Wayland school considers custodians cut
By Ryan Lewis
School officials say Wayland Union Schools is considering bids to privatize its custodial services.
Superintendent Eivor Swan said the administration was attempting to close a $1.4 million deficit in the current year’s budget. Cutting its custodial and groundskeeping staff of 22 part- and full-time members and bidding the work out to a private company could save an estimated $450,000, she said.
The custodial staff was already working under a contract that expired in September 2009 and were in negotiations; administrators were set to meet with union officials Tuesday, Jan. 5, to hear how the group’s proposal would compare with the three private bids the district has already obtained.
Swan said, “This is a horribly difficult decision for any school board to consider. The number one task they have is that they need to be good stewards of funds from Lansing, which have been decreasing.
“They’re absolutely focused on keeping that money in classrooms as much as possible; $450,000 in annual savings is something they have to consider.”
The results of the Jan. 5 meeting were not available before The Allegan County News went to press.
School board members will address the issue at their next meeting on Monday, Jan. 11, at 7 p.m. at the transportation department building, 851 Wildcat Drive.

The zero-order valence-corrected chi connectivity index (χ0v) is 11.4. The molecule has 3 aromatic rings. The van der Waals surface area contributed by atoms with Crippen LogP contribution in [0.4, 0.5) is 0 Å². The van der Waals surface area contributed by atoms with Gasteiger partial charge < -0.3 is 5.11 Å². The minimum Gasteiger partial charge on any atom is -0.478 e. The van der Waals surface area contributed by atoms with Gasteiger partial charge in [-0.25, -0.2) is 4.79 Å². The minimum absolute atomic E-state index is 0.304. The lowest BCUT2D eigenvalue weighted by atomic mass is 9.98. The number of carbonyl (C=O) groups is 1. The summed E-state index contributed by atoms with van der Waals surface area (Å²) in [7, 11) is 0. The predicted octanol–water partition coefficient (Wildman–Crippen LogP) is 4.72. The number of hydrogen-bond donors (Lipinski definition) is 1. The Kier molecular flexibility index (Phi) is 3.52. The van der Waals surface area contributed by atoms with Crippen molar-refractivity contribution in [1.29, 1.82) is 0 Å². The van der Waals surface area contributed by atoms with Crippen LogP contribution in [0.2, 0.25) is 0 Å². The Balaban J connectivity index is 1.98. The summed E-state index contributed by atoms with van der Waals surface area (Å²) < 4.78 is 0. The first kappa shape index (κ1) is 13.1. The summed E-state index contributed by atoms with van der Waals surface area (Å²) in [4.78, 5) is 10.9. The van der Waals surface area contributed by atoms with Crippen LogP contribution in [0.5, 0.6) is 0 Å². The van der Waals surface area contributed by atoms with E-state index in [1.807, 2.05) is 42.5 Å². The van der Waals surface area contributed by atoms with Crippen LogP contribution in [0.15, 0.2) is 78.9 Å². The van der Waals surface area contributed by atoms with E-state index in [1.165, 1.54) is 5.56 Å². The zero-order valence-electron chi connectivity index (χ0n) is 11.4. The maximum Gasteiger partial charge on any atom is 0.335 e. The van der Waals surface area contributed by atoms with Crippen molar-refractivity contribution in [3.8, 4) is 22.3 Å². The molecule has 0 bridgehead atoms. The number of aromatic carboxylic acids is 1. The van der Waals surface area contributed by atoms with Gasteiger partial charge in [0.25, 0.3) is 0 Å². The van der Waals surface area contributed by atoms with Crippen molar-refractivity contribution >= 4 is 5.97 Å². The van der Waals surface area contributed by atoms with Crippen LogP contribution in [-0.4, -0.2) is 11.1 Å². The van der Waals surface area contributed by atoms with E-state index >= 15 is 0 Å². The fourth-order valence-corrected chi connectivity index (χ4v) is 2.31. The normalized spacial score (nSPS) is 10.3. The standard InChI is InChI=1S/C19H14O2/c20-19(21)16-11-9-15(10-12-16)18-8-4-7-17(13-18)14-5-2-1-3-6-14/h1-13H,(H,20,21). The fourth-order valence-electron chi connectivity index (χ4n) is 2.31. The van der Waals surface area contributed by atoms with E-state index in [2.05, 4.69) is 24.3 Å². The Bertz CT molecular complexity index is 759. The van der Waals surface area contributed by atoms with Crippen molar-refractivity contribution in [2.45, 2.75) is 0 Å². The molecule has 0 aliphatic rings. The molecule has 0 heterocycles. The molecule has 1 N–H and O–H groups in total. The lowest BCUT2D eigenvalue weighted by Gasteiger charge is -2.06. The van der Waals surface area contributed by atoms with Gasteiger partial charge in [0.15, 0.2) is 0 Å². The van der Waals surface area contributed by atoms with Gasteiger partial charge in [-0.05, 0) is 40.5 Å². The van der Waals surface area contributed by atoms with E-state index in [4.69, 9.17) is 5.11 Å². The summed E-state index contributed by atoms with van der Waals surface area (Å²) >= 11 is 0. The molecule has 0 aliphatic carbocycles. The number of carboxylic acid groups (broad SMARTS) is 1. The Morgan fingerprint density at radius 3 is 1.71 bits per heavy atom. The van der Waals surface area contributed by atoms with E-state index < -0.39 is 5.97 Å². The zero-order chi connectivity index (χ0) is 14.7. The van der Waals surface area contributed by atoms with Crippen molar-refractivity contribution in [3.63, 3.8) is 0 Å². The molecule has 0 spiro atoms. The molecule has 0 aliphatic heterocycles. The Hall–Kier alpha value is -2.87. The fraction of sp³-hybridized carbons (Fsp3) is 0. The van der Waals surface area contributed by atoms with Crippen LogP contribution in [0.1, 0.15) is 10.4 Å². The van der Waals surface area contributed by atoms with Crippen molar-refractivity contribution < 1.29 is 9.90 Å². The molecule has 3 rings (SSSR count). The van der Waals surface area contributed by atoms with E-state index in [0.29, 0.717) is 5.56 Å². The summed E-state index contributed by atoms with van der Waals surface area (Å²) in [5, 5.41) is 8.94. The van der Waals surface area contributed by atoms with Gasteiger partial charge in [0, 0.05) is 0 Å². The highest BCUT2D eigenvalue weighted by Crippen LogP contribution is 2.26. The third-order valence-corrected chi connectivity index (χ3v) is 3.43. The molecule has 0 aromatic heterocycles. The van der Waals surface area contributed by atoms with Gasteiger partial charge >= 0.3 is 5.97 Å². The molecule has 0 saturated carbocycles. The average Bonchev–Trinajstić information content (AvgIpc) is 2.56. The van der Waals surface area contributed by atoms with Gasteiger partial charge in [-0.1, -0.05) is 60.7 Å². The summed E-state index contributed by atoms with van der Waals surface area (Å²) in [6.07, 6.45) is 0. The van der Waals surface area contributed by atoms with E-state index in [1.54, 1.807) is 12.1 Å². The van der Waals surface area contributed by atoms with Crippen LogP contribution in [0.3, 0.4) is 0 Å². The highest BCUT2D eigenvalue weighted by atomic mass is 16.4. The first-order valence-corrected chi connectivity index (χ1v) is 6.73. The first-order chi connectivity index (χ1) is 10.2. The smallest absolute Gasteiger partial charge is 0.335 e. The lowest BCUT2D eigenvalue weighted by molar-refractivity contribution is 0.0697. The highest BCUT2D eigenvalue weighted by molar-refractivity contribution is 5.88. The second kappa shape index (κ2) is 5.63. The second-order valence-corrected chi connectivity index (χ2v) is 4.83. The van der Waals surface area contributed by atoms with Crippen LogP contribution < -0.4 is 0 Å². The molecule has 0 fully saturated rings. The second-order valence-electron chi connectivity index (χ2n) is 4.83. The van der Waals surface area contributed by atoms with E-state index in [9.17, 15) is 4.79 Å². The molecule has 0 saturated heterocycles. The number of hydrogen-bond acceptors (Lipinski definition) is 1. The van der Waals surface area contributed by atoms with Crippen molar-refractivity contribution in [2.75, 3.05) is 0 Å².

Resident Jeff Salisbury of Wayland opposes the outsourcing and doesn’t plan to wait until the school board meeting to do something about it.
The 24-year journalism teacher, recently retired from the Wayland district, has organized a Solidarity Rally and Songfest for Sunday, Jan. 10, from 2 to 4 p.m. at United Church of Wayland, 411 E. Superior St.
“I’ve got four grandkids in the district,” Salisbury said. “I’m concerned that 23 or more people that live, work and spend their salaries around here might not be able to do it anymore.”
He said that while the school board may have the right to outsource the jobs, he thinks the school district—as the community’s largest employer—has an obligation to that community.
“You want those dollars to stay in the community,” he said.
He said he organized the rally to give others who oppose the privatization the chance to sign a petition or drop off any petitions they have already gathered.
Salisbury said that though he works part time for the Michigan Education Association—the statewide teachers’ union—he is organizing the rally as a citizen.
He said he hopes the open-house-style rally will include some refreshments and even some live entertainment, courtesy guitarist and folk musician Mick Lane.
Lane got involved through Salisbury’s efforts on the social networking site Facebook, where Salisbury has set up both a fan page and a group page.
Created just before Christmas, the fan page—“Keep Privatization Out Of The Wayland Union Schools”—has drawn 676 fans; a similarly named group page has 442 members.
For those interested in getting a petition, e-mail JeffSalisbury@charter.net.
As for the custodians themselves, Swan said the district had no complaint.
“We have excellent custodians. They do a very good job. This is something that the board was forced by Lansing to consider.”
Par of the deficit was caused by the state’s $167 per-pupil funding cut, which shorted the district’s revenue by approximately $500,000, Swan said.
For the 2010-11 budget, the projected deficit is projected to be $2.2 million up to 3 million, “depending on what state ends up doing this month,” Swan said.
Contact Ryan Lewis at email@example.com or (269) 673-5534.